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Mountain News

Telluride less than it could have been



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ASPEN, Colo. — The real estate boom of the last three years is hitting some minor bumps. In Pitkin County, where Aspen is located, sales in May were down nearly 16 per cent compared with the same month last year.

However, February through April all gained against last year, putting the total dollar volume of sales at 4.66 per cent ahead of last year’s record pace, reports The Aspen Times.

Down-valley in Garfield County, where Carbondale, Glenwood Springs, and Rifle are located, sales in May jumped 39 per cent.

‘Another’ hydrogen highway?

JACKSON HOLE, Wyo. — Wind and other so-called "clean" sources of electricity, unlike coal or even natural gas, is being talked about in ski towns across the West. But one problem is that power from wind comes only when the wind is blowing. Most people want their lights, ski lifts, and air conditioners with greater reliability.

In Wilson, a small town in Jackson Hole, an entrepreneur named Ted Ladd believes he has a better idea. He has received a $100,000 grant from the National Science Foundation that seeks to use both wind and water.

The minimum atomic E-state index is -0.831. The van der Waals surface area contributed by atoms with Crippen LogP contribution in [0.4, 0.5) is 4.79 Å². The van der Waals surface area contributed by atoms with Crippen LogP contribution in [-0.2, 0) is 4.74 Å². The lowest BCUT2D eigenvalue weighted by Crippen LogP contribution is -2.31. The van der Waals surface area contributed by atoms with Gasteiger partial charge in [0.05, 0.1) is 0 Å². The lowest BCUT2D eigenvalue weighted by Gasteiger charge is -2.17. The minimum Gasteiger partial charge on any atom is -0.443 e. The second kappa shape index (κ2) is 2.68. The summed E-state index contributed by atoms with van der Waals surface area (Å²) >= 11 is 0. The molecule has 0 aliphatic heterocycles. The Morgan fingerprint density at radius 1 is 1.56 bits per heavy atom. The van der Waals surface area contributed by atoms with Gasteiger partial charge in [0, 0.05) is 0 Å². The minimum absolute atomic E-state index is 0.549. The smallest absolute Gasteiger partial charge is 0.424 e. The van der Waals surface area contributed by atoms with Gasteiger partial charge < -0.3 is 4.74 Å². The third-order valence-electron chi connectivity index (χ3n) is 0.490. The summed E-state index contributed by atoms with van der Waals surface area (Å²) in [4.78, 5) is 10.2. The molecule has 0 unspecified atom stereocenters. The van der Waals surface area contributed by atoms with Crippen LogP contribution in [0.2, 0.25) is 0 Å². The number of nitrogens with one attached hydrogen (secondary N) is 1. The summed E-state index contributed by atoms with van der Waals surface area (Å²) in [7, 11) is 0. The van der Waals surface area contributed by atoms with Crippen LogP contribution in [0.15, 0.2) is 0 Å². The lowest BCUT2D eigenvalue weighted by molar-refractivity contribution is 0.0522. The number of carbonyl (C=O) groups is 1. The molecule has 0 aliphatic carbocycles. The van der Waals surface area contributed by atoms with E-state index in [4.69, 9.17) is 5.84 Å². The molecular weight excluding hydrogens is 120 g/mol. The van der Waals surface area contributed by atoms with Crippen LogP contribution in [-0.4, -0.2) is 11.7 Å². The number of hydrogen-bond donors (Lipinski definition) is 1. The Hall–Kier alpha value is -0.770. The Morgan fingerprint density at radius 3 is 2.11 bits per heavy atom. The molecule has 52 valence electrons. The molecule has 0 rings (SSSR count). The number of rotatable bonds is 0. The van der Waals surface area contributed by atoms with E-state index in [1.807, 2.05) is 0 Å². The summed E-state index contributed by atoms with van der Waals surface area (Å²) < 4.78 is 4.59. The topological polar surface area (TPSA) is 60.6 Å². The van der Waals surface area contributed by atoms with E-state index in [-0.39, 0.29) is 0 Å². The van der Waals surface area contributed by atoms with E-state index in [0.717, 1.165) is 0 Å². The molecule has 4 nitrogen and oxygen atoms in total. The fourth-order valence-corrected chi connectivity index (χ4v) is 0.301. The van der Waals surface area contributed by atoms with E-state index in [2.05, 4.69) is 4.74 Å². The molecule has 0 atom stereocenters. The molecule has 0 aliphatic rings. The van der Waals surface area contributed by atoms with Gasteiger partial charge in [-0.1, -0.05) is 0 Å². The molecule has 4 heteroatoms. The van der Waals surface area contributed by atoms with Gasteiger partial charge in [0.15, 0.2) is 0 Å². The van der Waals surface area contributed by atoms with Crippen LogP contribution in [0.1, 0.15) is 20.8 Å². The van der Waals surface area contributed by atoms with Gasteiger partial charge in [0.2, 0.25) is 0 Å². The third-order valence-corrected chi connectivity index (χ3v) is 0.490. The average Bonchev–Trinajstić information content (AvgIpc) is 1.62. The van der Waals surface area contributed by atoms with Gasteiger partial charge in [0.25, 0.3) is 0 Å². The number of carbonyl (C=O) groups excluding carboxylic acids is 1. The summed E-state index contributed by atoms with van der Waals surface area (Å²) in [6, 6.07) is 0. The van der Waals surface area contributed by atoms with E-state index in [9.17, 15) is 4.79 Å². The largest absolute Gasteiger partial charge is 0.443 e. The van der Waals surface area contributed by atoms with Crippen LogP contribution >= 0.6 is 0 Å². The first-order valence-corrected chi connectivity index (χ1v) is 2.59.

Northeastern Wyoming, around Gillett, has both in abundance. The water, however, is found in conjunction with seams of coal-bed methane. It is salty and unsuitable for many other uses.

Ladd proposes to use the electricity from the wind turbines to split the water molecules into hydrogen and oxygen. Hydrogen is used for a variety of purposes. But that’s just the first phase, he tells the Jackson Hole News & Guide. Ultimately, he envisions a hydrogen pipeline that would, for example, fill fuel-cell powered cars traveling along Interstate 80, which extends between Oakland, Salt Lake City, and Chicago.

Biodiesel now used in entire fleet

PARK CITY, Utah — After a one-year test, municipal leaders in Park City have decided biodiesel is their cup of tea. The city’s entire fleet of diesel-powered vehicles is now using B-20, in which 20 per cent of the fuel is derived from soybeans and other vegetative matter.

What’s better, this adventure in environmental do-goodism is actually costing the town less money. In the last year, the price of conventional diesel has increased. Now, biodiesel will save 5 cents per gallon. The town expects to burn 215,000 to 220,000 gallons per year, mostly in transit buses.

Eric Nesset, the town’s fleet manager, said the town last summer began using B-20 exclusively in its old town trolley. A concern was whether the fuel would gel during cold winter temperatures. It didn’t. "We never had a bit of a problem," he told Mountain Town News. "We had a lot of cold weather – as cold a winter as we ever had here, and we just never had a problem with it," he reported.